Princeton reduced tuition by 10 percent. Williams also announced a 15 percent reduction in the cost of tuition for the upcoming school year making it $50,450. As of June 30, 2019, Williams had an endowment with a market value of $2.9 billion and an endowment per student ratio of nearly $1.40 million (measured from the pre-pandemic market value of the endowment). Swarthmore’s endowment per student ratio is nearly $1.28 million (measured from the pre-pandemic market value of the endowment). For Williams’ 2018/2019 school year, the endowment was 48 percent of the operating budget while gifts were 14 percent and student charges were 33 percent of the budget, slightly less than the 37 percent of student charges that constituted Swarthmore’s operating budget in the 2018/2019 school year. Swarthmore also relied more on the endowment during the 2018/2019 school year, with 55 percent of the operating budget coming from the endowment and only 3 percent from gifts. Swarthmore uses more of its endowment and relies more heavily on student charges to fund its budget.

Housing allowance and students facing housing insecurity

In addition to the college’s decision to freeze tuition, Brown announced in a town hall that aided students, not in the cohort on campus, would be provided with a living allowance of $3,000 for meals and living expenses. International students, who receive aid, would receive a living allowance that would be adjusted based on the country they’re living in.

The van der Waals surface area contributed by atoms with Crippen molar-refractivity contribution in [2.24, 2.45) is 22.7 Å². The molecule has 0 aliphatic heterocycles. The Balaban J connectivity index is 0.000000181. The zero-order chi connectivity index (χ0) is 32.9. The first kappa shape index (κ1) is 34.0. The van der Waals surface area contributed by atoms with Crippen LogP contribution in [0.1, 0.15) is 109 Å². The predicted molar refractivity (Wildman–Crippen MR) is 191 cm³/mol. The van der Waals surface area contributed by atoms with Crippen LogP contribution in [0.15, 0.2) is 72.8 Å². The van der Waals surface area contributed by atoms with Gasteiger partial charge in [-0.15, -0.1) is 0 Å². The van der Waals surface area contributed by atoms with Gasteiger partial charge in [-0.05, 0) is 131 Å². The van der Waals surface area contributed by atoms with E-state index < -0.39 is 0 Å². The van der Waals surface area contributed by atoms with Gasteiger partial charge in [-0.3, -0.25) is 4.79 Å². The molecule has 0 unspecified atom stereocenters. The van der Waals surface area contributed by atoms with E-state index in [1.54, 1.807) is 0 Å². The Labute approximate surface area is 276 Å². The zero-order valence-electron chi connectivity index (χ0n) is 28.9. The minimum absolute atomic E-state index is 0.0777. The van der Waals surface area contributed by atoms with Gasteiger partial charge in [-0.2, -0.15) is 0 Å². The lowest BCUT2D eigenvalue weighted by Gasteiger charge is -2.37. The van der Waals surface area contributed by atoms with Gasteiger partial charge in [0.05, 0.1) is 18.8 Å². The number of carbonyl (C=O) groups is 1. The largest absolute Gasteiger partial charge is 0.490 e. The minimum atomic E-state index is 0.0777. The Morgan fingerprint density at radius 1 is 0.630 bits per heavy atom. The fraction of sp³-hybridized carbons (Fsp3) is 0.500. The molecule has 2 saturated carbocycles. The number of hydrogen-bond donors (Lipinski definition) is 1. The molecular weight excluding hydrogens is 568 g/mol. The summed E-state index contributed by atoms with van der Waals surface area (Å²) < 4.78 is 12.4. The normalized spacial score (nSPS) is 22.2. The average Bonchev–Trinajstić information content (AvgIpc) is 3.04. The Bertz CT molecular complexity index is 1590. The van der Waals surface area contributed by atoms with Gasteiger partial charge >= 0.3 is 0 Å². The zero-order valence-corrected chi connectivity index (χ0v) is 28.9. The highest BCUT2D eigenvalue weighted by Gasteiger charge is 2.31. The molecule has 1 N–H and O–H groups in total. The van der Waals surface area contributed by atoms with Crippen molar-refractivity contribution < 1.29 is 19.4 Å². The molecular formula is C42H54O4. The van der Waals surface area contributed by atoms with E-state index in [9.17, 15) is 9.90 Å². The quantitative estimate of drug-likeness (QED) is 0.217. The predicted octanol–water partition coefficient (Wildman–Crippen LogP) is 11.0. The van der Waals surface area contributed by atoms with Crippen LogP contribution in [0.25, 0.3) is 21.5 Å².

According to Varo Duffins, Director of Financial Aid, the college’s living allowance is intended to cover the cost of meals for students residing at home, not the cost of living. The cost of room, board, and the student activities fees for the 2020/2021 school year totals to $17,054, approximately a 3.4 percent increase from the 2019/2020 room, board and activities fee cost.

“The living allowance is more generally intended to cover meal costs for students who will be living at home for the fall.  The meal plan cost for students living on campus in the fall will be $4,056,” Duffins wrote in an email to The Phoenix. “Considering that eating at home does not require the costs of staffing and operating expenses, the College felt that $3,000, roughly ¾ of that expense, was fair and substantial for a student to eat at home for a semester.”